Sacred space.

Like many of you, I have been blessed to find sacred space here at New Day Church. I came here broken, lost, addicted, not even conscious of how much self hate I had internalized from the things I’d experienced in my life– and you held up a mirror to me and showed me I was a child of God. And I believed you.

I’ve been able to explore new facets of who I am in this place, and have discovered a voice, passion, gifts, and strength beyond what I knew I had. Awakening to my true self as sacred.

But I have to tell you, I have struggled with getting up here and saying that to you all. I have written and re-written this sermon more times than I care to admit, especially in the wake of what happened in Orlando. Every time I’ve gone to share this with the Community of the Word, I’ve been paralyzed with voices that stir up from the deep: “Who do you think you are?” “I’m not equipped.” “I’m going to say the wrong thing." “What I have to say is not enough." “What could possibly be enough at a moment like this?”

Friends, what comes up for you to hear me say: “You are sacred;” “You are so much bigger than you’ve been lead to believe you are;” “YOU are a divine child of God!”

If we’re honest, the first thing that little voice in our heads says is, "No. I can’t believe that. Who am I?"

How many of us haven’t had moments of recognition, breakthrough moments, and in a couple days we’re right back where we were before: stuck, small, afraid, and back behind the veil.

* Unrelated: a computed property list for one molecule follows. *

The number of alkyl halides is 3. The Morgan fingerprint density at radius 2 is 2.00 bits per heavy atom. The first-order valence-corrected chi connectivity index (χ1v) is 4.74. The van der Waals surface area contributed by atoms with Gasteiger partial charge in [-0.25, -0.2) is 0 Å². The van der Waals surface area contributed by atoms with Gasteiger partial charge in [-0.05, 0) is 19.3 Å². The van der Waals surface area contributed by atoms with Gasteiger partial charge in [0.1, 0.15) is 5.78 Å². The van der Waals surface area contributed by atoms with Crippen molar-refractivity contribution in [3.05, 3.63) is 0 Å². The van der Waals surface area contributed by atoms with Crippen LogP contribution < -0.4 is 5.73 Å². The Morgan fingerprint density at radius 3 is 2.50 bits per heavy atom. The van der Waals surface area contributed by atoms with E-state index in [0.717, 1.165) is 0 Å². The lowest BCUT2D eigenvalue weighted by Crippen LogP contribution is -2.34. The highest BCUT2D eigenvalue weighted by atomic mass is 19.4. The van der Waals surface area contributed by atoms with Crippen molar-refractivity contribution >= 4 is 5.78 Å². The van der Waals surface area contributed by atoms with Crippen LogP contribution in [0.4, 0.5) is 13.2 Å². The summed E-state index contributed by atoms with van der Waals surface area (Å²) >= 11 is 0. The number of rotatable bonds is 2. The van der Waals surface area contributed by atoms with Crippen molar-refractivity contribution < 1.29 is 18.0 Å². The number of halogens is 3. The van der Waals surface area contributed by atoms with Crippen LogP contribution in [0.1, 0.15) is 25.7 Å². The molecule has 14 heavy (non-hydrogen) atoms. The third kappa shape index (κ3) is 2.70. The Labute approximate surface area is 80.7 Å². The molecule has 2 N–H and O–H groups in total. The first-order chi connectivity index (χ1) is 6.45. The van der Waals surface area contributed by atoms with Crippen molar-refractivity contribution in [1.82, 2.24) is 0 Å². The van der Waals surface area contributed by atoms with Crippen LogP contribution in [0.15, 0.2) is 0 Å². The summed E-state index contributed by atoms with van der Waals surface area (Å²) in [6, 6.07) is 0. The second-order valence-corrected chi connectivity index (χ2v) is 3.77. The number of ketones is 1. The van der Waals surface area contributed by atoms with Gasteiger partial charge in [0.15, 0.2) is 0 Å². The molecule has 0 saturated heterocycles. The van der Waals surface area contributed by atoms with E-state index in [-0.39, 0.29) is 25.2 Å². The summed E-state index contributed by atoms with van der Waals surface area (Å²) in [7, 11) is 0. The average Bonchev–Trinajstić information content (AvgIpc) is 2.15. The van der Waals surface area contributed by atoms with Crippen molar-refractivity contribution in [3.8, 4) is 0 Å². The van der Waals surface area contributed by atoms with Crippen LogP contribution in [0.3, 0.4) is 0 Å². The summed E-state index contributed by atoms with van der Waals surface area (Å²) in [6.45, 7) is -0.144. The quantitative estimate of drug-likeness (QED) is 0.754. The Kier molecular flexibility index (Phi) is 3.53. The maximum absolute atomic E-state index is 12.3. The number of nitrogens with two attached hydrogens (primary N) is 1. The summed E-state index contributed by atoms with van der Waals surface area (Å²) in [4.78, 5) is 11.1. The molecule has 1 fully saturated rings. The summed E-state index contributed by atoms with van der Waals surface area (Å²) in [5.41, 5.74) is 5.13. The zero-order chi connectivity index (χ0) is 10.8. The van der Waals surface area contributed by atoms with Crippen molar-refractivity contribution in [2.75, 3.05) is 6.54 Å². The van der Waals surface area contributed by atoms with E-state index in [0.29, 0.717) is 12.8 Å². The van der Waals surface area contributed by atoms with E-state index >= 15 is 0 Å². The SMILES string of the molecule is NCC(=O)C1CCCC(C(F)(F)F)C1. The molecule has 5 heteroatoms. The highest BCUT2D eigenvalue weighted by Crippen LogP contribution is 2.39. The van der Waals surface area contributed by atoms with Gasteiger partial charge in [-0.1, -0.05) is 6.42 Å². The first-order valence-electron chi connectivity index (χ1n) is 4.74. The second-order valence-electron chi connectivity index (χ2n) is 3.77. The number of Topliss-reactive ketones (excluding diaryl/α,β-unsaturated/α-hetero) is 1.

Jesus’ moment of recognition is a sudden revelation, but I think for the rest of us we get them in bits and pieces, fits and starts. We remember and we forget. We remember… and we forget. We remember and we forget, and, if we’re lucky, we can build a community around remembering.

When the world tries to cover over our sacredness with shame, stigma, violence– when we take that in and forget who we are– we can remind each other of who we TRULY are, reflect our sacredness to one another– call each other back if we’ve gone astray– and practice ACTING our way into a new way of THINKING.

In the face of my doubt this week, the practice was just to show up and let myself be seen, to not front, to not hide, to not forget. The world wants us to forget who we are, and we cannot allow ourselves to do so. So, we build practices into our lives to help sustain those moments of awakening that come as grace.  

Prayer and meditation, connection, service, healing, confronting injustice: All these elements of faith community help us to move out of the ways we’ve been conditioned to live, and take on new ways of being in line with who we’ve discovered we truly are.

We practice. In good times, and in the face of tragedy. We practice in moments of joy, and in moments of fear, collapse, in moments of despair. Because we will need to remember our sacredness and our strength when moments like Orlando happen.